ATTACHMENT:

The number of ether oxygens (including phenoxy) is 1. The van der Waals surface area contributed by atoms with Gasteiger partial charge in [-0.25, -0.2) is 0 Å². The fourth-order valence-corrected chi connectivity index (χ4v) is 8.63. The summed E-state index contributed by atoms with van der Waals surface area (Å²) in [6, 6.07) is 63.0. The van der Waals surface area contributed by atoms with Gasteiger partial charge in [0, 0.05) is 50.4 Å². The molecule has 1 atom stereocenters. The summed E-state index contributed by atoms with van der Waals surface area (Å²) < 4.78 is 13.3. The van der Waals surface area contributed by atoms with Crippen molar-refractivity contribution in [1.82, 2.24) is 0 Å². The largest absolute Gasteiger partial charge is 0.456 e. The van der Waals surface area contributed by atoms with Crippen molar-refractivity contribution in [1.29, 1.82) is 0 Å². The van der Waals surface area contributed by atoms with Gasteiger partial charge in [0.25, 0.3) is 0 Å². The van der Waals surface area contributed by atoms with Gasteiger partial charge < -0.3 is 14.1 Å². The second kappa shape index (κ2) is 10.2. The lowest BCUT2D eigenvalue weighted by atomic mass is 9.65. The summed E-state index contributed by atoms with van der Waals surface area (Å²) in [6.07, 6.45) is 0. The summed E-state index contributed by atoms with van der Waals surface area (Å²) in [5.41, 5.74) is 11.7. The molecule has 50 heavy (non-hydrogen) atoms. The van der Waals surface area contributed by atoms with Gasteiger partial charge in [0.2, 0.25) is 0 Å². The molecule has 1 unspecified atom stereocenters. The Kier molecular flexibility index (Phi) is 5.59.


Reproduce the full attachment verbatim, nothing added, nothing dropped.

The number of ether oxygens (including phenoxy) is 1. The van der Waals surface area contributed by atoms with Gasteiger partial charge in [-0.25, -0.2) is 0 Å². The fourth-order valence-corrected chi connectivity index (χ4v) is 8.63. The summed E-state index contributed by atoms with van der Waals surface area (Å²) in [6, 6.07) is 63.0. The van der Waals surface area contributed by atoms with Gasteiger partial charge in [0, 0.05) is 50.4 Å². The molecule has 1 atom stereocenters. The summed E-state index contributed by atoms with van der Waals surface area (Å²) < 4.78 is 13.3. The van der Waals surface area contributed by atoms with Crippen molar-refractivity contribution in [1.82, 2.24) is 0 Å². The largest absolute Gasteiger partial charge is 0.456 e. The van der Waals surface area contributed by atoms with Crippen molar-refractivity contribution in [1.29, 1.82) is 0 Å². The van der Waals surface area contributed by atoms with Gasteiger partial charge in [0.25, 0.3) is 0 Å². The van der Waals surface area contributed by atoms with Gasteiger partial charge < -0.3 is 14.1 Å². The second kappa shape index (κ2) is 10.2. The lowest BCUT2D eigenvalue weighted by atomic mass is 9.65. The summed E-state index contributed by atoms with van der Waals surface area (Å²) in [6.07, 6.45) is 0. The summed E-state index contributed by atoms with van der Waals surface area (Å²) in [5.41, 5.74) is 11.7. The molecule has 50 heavy (non-hydrogen) atoms. The van der Waals surface area contributed by atoms with Gasteiger partial charge in [0.2, 0.25) is 0 Å². The molecule has 1 unspecified atom stereocenters. The Kier molecular flexibility index (Phi) is 5.59.